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India in the new Milinium
Aijaz Tak | 09 Apr 2008

Dvelopment in Inida from last 50 Years.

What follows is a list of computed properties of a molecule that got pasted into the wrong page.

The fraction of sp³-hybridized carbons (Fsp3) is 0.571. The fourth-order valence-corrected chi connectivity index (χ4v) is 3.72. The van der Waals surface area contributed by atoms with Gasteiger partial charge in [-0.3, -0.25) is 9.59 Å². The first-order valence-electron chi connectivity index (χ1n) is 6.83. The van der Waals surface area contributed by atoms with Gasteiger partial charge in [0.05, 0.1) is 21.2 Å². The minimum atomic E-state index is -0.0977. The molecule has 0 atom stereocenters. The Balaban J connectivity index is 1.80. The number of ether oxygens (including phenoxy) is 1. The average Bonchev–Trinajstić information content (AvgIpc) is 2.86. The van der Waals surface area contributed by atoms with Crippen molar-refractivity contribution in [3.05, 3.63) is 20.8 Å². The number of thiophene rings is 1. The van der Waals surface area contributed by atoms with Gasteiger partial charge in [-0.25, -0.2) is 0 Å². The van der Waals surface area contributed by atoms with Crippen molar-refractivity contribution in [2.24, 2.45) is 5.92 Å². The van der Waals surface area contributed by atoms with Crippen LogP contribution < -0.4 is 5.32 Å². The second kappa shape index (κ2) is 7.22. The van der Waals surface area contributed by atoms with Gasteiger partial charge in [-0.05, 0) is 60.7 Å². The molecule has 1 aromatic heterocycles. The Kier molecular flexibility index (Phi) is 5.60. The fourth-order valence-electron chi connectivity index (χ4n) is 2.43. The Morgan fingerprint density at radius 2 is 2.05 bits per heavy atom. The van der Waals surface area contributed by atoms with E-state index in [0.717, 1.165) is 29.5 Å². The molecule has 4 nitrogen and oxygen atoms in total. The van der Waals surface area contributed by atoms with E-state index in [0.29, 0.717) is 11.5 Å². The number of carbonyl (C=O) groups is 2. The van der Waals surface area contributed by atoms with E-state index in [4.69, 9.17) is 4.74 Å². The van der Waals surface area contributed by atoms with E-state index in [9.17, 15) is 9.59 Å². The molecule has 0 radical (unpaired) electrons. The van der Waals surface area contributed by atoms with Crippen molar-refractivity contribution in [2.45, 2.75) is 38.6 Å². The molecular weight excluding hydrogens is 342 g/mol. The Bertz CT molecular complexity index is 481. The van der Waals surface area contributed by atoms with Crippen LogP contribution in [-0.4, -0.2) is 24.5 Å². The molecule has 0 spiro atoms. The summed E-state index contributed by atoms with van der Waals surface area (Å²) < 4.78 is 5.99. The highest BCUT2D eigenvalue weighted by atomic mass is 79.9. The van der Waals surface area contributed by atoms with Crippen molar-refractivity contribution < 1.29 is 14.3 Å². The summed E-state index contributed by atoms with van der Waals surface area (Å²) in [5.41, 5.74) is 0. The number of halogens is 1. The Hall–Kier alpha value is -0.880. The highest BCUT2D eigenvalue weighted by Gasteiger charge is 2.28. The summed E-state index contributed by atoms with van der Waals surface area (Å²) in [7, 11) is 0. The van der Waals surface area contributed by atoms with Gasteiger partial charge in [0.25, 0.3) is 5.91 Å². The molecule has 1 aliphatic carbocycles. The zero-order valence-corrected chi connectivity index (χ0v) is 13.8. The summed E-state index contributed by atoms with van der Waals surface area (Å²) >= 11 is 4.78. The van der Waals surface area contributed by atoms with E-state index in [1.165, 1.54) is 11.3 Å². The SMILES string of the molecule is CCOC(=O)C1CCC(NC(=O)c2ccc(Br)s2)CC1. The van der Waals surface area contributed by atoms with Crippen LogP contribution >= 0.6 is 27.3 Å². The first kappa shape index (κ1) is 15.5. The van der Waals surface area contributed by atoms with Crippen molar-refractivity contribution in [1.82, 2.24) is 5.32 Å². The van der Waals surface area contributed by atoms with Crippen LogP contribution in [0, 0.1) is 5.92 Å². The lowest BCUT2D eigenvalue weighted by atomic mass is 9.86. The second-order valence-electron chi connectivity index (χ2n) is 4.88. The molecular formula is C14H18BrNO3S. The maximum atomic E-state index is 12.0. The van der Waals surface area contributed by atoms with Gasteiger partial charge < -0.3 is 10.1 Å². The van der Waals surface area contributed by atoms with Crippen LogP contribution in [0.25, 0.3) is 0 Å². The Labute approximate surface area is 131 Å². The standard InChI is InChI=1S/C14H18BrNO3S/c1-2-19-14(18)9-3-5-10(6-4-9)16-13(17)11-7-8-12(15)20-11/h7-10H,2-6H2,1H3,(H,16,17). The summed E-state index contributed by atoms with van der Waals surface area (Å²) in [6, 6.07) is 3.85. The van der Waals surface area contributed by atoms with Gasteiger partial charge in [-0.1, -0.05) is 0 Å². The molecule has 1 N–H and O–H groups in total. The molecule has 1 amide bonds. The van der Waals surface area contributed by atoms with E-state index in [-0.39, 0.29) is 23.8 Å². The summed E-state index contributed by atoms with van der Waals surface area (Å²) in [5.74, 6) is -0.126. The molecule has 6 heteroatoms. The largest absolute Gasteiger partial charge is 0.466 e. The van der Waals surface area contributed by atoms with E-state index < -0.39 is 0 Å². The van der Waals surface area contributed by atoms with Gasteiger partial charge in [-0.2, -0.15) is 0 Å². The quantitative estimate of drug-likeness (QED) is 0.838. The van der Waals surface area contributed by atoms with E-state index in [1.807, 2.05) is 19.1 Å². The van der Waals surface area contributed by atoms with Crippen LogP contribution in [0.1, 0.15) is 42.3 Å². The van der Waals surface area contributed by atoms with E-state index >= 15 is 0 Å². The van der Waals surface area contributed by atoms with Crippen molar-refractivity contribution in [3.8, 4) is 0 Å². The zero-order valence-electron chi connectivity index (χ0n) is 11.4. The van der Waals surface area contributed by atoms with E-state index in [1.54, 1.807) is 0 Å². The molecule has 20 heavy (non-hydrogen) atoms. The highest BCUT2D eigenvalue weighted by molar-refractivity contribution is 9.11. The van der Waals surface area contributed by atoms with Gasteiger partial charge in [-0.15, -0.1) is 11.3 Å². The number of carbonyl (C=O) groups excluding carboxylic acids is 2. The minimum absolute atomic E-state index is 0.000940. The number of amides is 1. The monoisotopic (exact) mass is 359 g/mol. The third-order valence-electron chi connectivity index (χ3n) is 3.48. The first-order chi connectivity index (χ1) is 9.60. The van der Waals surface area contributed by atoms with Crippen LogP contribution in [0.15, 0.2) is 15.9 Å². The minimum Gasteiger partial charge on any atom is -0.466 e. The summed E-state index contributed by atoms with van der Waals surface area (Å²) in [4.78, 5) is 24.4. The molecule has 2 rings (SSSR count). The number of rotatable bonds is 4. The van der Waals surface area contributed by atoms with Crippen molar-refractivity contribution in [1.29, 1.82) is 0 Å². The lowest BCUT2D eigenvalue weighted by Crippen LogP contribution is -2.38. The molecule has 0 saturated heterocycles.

Three years ago, from January 26, 2000 to January 26, 2001, one billion Indians and millions of India’s well-wishers the world over – including in the Netherlands – celebrated the 50th anniversary of the Republic of India. What exactly were they all celebrating ? Not a half century of India’s existence. India itself is of course much, much older, with over 5000 years of continuous history that make it one of the very few millennial civilizations in the world. Nor is it 50 years of democracy in India. The democratic tradition in India goes back much longer. More than 2000 years ago, the small kingdoms in north India, that long predated both the advent of Alexander the Great in the 4th century BC and the mighty Mauryan Empire of Chandragupta and Ashoka the Great that followed, already embodied the fundamental principle of democracy – that a government should depend on the consent of the governed. It was recognised, even in those ancient Indian states, that the king ruled only with the approval of his subjects. What happened 54 years ago, on January 26, 1950, was the full emergence of India, after nearly 100 years of direct British rule and nearly 200 years of British colonialism, as a modern, independent nation state. India’s first Prime Minister, Jawaharlal Nehru, had said, in his famous midnight “Tryst with Destiny” speech to mark the independence of India, “At the stroke of the midnight hour, when the world sleeps, India will awake to life and freedom”. Two and a half years after India became independent, at midnight between August 14 and 15, 1947, the country shook off the last vestiges of the colonial connection and became a full fledged Republic, with its own Head of State. On January 26, 1950, India was fully awake and raring to go. The people of India were indeed blessed in the galaxy of great men who led the country’s struggle for independence – Mahatma Gandhi, Jawaharlal Nehru, Sardar Patel, C. Rajagopalachari, Maulana Abul Kalam Azad and many others. Foremost among these was Mahatma Gandhi, the Father of our nation. Albert Einstein said of him “Generations to come will scarce believe that such a man as this ever in flesh and blood walked this earth”. Using against the British rulers in India the techniques of non-violent civil disobedience that he had forged, from 1893 to 1914, in his anti-apartheid struggle in South Africa, Mahatma Gandhi waged a unique battle with unique weapons. It ended with a victory – independence for India – that was free of the hatred, the bitterness, the smouldering resentment that so often marks the end of such struggles elsewhere in the world. Fifty years may seem to be a very short period in a country whose history reaches back over 5000 years. But it is a reasonable juncture for introspection, for looking both inwards and outwards, to learn from the past and to plan for the future.y India gained independence on August 15, 1947, at the end of what one historian has called the end the age of Vasco da Gama. Today, over 53 years later, the Republic of India can, despite ups and downs, be reasonably and justifiably proud of its success story. There is much that has been achieved since 1947, though much more could have been done and even more remains to be done. A Strong Multi-ethnic, Multi-religious and Multi-lingual nation First and foremost, India has, overcoming the trauma of a bloody partition, managed to build a strong and resilient multi-ethnic, multi-religious and multi-lingual nation. It is a determinedly secular society, where citizens of all religions have equal rights, responsibilities and opportunities. India has the second largest Muslim population in the world, over 120 million, and over 20 million Christians of every possible denomination, not to speak of Sikhs, Buddhists, Jains, Zoroastrians, Jews etc., besides the majority Hindu population, It is truly a religious mosaic. More important, it is a society where acceptance of every kind of diversity, rather than mere tolerance, is the ruling principle. It is a country where, though 85% of the people are Hindus, a Muslim Head of State or Chief Justice, or a Christian Chief of Army Staff provokes neither resentment nor surprise, but is simply taken for granted. Such is India, and this is surely a tradition of which any nation can be proud. -2- Effective Watchdog Institutions India has also created a nation of laws, not of men alone, with strong, independent watchdog institutions. The Indian media are among the freest and liveliest in the world, and more often than not trenchant critics of the ruling establishment. The Indian judiciary, from the Supreme Court downwards, is today more highly regarded than ever for its fierce independence and activism on behalf of the underprivileged. Then there are the NGOs, more numerous, more committed and more effective than ever, working on grassroots issues across the spectrum, which are a key element in keeping the Indian political system on track. Further, despite years of exposure to the most violent forms of terrorism, inspired and aided from outside our borders, India has retained its traditional commitment to human rights for all its citizens. More, it has reinforced this through institutions like the National Human Rights Commission, whose drive and effectiveness have been repeatedly praised even in the US State Department’s Annual Reports on the Global Human Rights Situation. The World’s Largest Democracy India is universally recognised as a rock-steady and flourishing democracy. In fact, never before and nowhere else has nearly one sixth of the human race lived together in freedom as a single political entity. Direct elections based on universal adult franchise are held in India with exemplary regularity, the only difference being that the electorate gets bigger and bigger. For example, in the thirteenth general elections of September/October 1999, there were well over 600 million eligible voters, and over 65% turned up to vote, the women being more than the men. This percentage is much higher than those in elections in the advanced countries, proof not only of the political maturity of the Indian electorate but also of its faith in the power of the ballot. And never has there been an instance when the losers in an election did not yield with grace to the victors. The Indian Armed Forces, noted for their professionalism, are equally scrupulous in staying aloof from politics and obeying the elected civilian government, a fundamental requisite for true democracy. Equality for Women In 1992, in a decision that has been hailed worldwide as one of the most dramatic initiatives for the political and social empowerment of women, nearly a million Indian women, mostly from the rural areas, entered village and municipal councils across the country, occupying the 30% of the seats reserved for them from then on. These dramatic gains made by Indian women in one of the areas where their participation has lagged, politics, especially local politics, have, over the past nine years, helped ensure that they have a much greater voice than ever before, and often the decisive voice in how India is governed at the grassroots. In fact, it is not often recognised that the women of India gained complete legal equality very soon after independence. That this happened in what was then a traditional and basically patriarchal society was due in no small measure to the influence of Mahatma Gandhi, and the stress he laid on the women of India playing a major role both in the independence movement and in the new, free India of his dreams. Mahatma Gandhi was in truth one of our first feminists. He was convinced that women had a natural aptitude for the doctrines of ahimsa (non-violence) and satyagraha (truth force) that he espoused, and therefore that they should be in the forefront of the Independence movement, shoulder to shoulder with the men. And so they did. It was by marching in the streets, getting beaten up by the police and going to jail during those years of struggle that the women of India gained their right to equality. When one remembers the degree of resentment and contempt that the suffragette movements in the West provoked in the establishments of those countries in the early years of this century, the contrast with India could not be more marked. Today, backed up by NGOs, especially women’s NGOs, sympathetic lawyers and an increasingly sensitive establishment, the women of India, even the poorest of them, are moving forward to assert their equality and gain the rights it guarantees them. They have also benefited from the rapid expansion of educational institutions in India, and are today 50% if not more of the average college class, whether in -3- the sciences or in the liberal arts, and well over 50% of the honour rolls. In the professions, they have reached out beyond the traditional areas like medicine, the law, the civil services etc. and are to be found in increasing numbers in every sector of the economy. They range from Air Force fighter pilots to computer technicians, from glamorous models and movie stars to machine tool operators. In recent years, Indian women achievers included business tycoons like the new President of Pepsico International, Indira Nooyi, 45, famous writers and activists like the Booker Prize winner Arundhati Roy, a series of six international beauty queens, Olympic medallist and weightlifter Karnam Malleswari, Cheryl Dutta, the first Indian Air Force helicopter pilot, who, incidentally, is the elder sister of the Miss Universe 2000, Lara Dutta, the first Indian Inspector General of Police, Kiran Bedi, the first police officer from any country to win the prestigious Magsaysay award, and astronaut Kalpana Chawla, the brave and determined aeronautical engineer from the North Indian State of Haryana who died so tragically in the Columbia disaster. The Fourth Largest Economy in the World Above all, India has managed to build a strong and diversified economy. The IMF and the World Bank rate the Indian economy as the 4th largest in the world, with a GDP of over US$ 1 trillion in PPP (purchasing power parity) terms, behind only the US, Japan and China. The Goldman Sachs Report of 1 October, 2003 “Dreaming with BRICs: The path to 2050” predicts that India’s GDP will reach $ 1 trillion by 2011, and $ 27 trillion by 2050, making it the third largest economy in the world after USA and China. Thanks to the Green Revolution of the 1960s and ‘70s, acute food shortages are a distant nightmare. In contrast with the Great Bengal Famine of 1943, which killed more than 3 million, India today is not only self-sufficient in foodgrains – though the population has gone up three times since 1947 to one billion – but is also a foodgrain exporter in a small way. Already by 1996, India had overtaken the US as the world’s leading milk producer – with 70 million tonnes of milk p.a., up from barely 21 million tonnes at independence. This was largely thanks to an innovative and extremely successful dairying cooperative movement, especially that in the west Indian State of Gujarat involving 8.1 million farm families, which is being duplicated elsewhere in the country. It is no wonder that in the same year, 1996, Time magazine carried an article about Indian agriculture entitled “Problems of Plenty”, referring to the 26 million tonnes of foodgrain reserves, insurance against bad years, that were creating storage problems. India today is a food exporter in a modest way, and the foodgrain stocks, despite a serious drought in 2002, stood at over 35 million tonnes at the end of 2003. It is not often realised, because of the image of India as a largely agricultural country, that it has an extensive industrial sector. Industry today contributes over 25% of the GDP and services another 40%; the share of agriculture has dropped sharply from over 90% in 1947 to only 31.6% today. From barely 1300 MW of power in 1947, India today has over 80,000 MW of installed capacity, and the ability to manufacture the full range of power generation and transmission equipment. India produces everything from equipment for the second largest rail network in the world (107, 839 track kms.), road vehicles of all kinds, ships, including frigates, and third generation machine tools to the full range of drugs and pharmaceuticals, turnkey plants for textiles, cement, chemicals, fertilizers etc. and all kinds of consumer goods, electronics and sophisticated computer hardware and software. Most important, all this has an indigenous content of 70% or more. The pool of scientific and technological manpower in India is, thanks to excellent institutions of higher education, especially in the technical sector, perhaps the second largest in the world today. Over 190 Indian universities and technical institutes produce more than 220,000 graduates and higher degree holders every year. India’s software engineers alone number 1.4 million, and over 14,000 are added every year. The Indian software industry is one of the country’s star sectors, growing at over 60% a year for the past several years. Today, 15% of global software solutions are written in India, and over 60% of India’s software exports of over US $ 10 billion a year go to the most demanding market in the world, that of the United States, and a further 23% to the European Union. Major Dutch customers for Indian software include business giants like KLM, ING, ABN AMRO, Rabobank, Philips and Royal Dutch Shell, with KLM having 30 Indian IT experts working for it full time. Microsoft’s second software -4- development centre, the first outside Seattle in the US, is in Hyderabad in south India. IBM has a global software research centre in Bangalore, India’s software capital in the southwest, meant to design the next generation of “killer applications” for the 21st century. Practically all the other US software giants have joint ventures in India, and Indian firms provide offshore and on-site software for over 130 of the Fortune 500 companies in the US. The current downturn in the IT industry in the US and elsewhere is in fact expected to expand opportunities for Indian IT firms, as the US and European majors relocate part of their work in order to cut costs in an increasingly and harshly competitive environment. BPO or business process outsourcing, and IT-enabled services (ITES) are growing at annual rates of 65% and more. Such services from India help the Dutch economy by enabling it to remain competitive even in the midst of the global economic downturn. Till a few years back, Indian industry, though highly advanced in many sectors, was sheltered by protective tariff and non-tariff barriers. This was necessary for a good part of the time since 1947; without it, India could have ended up as a largely CKD (completely knocked down) assembly economy, with little indigenous manufacturing capacity. Over the past decade, a striking and wide ranging economic reform programme in India has eliminated most of the earlier constraints and opened up the economy to foreign investment and technical cooperation. The aim was to make the Indian economy not merely more efficient but also globally competitive, to fit in with current international economic trends in the post Cold War period. These reforms, based on a political consensus that is, in turn, rooted in a public consensus that has transcended changes of government, are continuing apace. They have been strikingly successful – the IMF and the World Bank have commended India for having “turned the crisis of 1991 into an opportunity and supported the reform process. The GDP growth rate, at an all time low of 1.2% in 1991 in the aftermath of the Gulf War and the collapse of the Soviet Union, stood at over 7% from 1994-1999. India managed to escape the economic meltdown that afflicted most of East and South East Asia. It is today the second fastest growing economy in Asia, after China, , according to Morgan Stanley, with a projected GDP growth rate of 7% in 2003-2004. Growth touched 8.4% for in the second quarter of 2003. Industrial growth, though affected by the present global economic slowdown, has been reasonably satisfactory at 5.3% in 2002, and export growth was unexpectedly strong at 20.4% Equally significant, the foreign exchange reserves, barely US$ 1 billion, or two weeks coverage, in 1990, have now crossed US$ 103 billion, making India the sixth largest foreign exchange holder in the world. The comfortable forex reserves situation has facilitated further relaxation of foreign exchange restrictions and a gradual move towards greater capital account convertibility, and also made possible the premature repayment of US$ 3 billion of 'high-cost' loans to World Bank and Asian Development Bank. The Government of India are considering further premature payment of other loans. All this has been achieved while avoiding dangerous social disruptions triggered by mass layoffs. Sharply stepped up expenditure on rural development and on special programmes for the poor and for women and children have further cushioned the most vulnerable segments of the population from the impact of free market reforms. The US Exim Bank rates India the second most promising country, after China, for long term foreign investment. The list of global majors, from the US, Japan, the UK, the European Union, South Korea, Australia, South East Asia etc., that are in India or entering India in sectors ranging from power and communications to information technology and agro-processing, grows daily. In agro-processing, the celebrated consultancy firm McKinsey has, as early as July, 1997, predicted that the Indian processed food industry would reach US $ 140 billion by 2005 AD, making India the top producer in this sector. The Netherlands is the tenth largest foreign investor in India, concentrating on financial services, fuel, including refineries, telecommunications, software, agro-processing and other such projects. The big three of Dutch banking are all flourishing there. ABN-AMRO, retrenching elsewhere, is expanding its retail banking and other operations in India. ING has purchased a substantial share in Vysya Bank and entered the Indian life insurance market. Rabobank is expanding into agro-finance. Shell alone plans to invest an additional Euros 1.5 billion in its Indian -5- operations. Philips and Unilever’s Indian subsidiary, Hindustan Lever, household names in India for decades, are also doing extremely well. Indian high technology firms are also entering the export market, though the bulk of India’s exports are still in traditional fields such as garments and textiles, gems and jewellery, leather products, seafood etc. India provides data from its satellites for map-making by US firms. The Indian Space Research Organisation is one the few in the world capable of both building and launching its own satellites, which it now does, on a commercial basis for countries like Germany and Korea. India’s domestic satcom system is one of the largest in the world, and is extensively used for TV and other media transmission, for telecommunications, including for transmitting the offshore software work that is booming, and for meteorology. Indian satellite transponders are leased long term to Intelsat. Indian IRS earth resource survey satellites, built in house, match the best available resolution worldwide; their data are regularly sold to US and European firms for mapmaking. It was thus not surprising when the Bible of the aerospace industry, the US magazine Aviation Week and Space Technology, described the Indian space programme glowingly as “India’s Crown Jewel : Success on a Shoestring”. All this is not to say, or even imply, that India has solved all its problems. India is still a developing country, that faces all the numerous obstacles to balanced growth that are the hallmarks of this stage – poverty, over-population, the problems created by rapid urbanization, under-employment and unemployment, and escalating pressures on an already fragile ecological system. The good news is that India has made a serious dent in all these problems, and is well set to improve on its undoubted achievements over the past half-century. It has both the natural and, more important, the human resources necessary for this enterprise, and has thus entered the new millennium with reasonable ruled only with the approval of his subjects.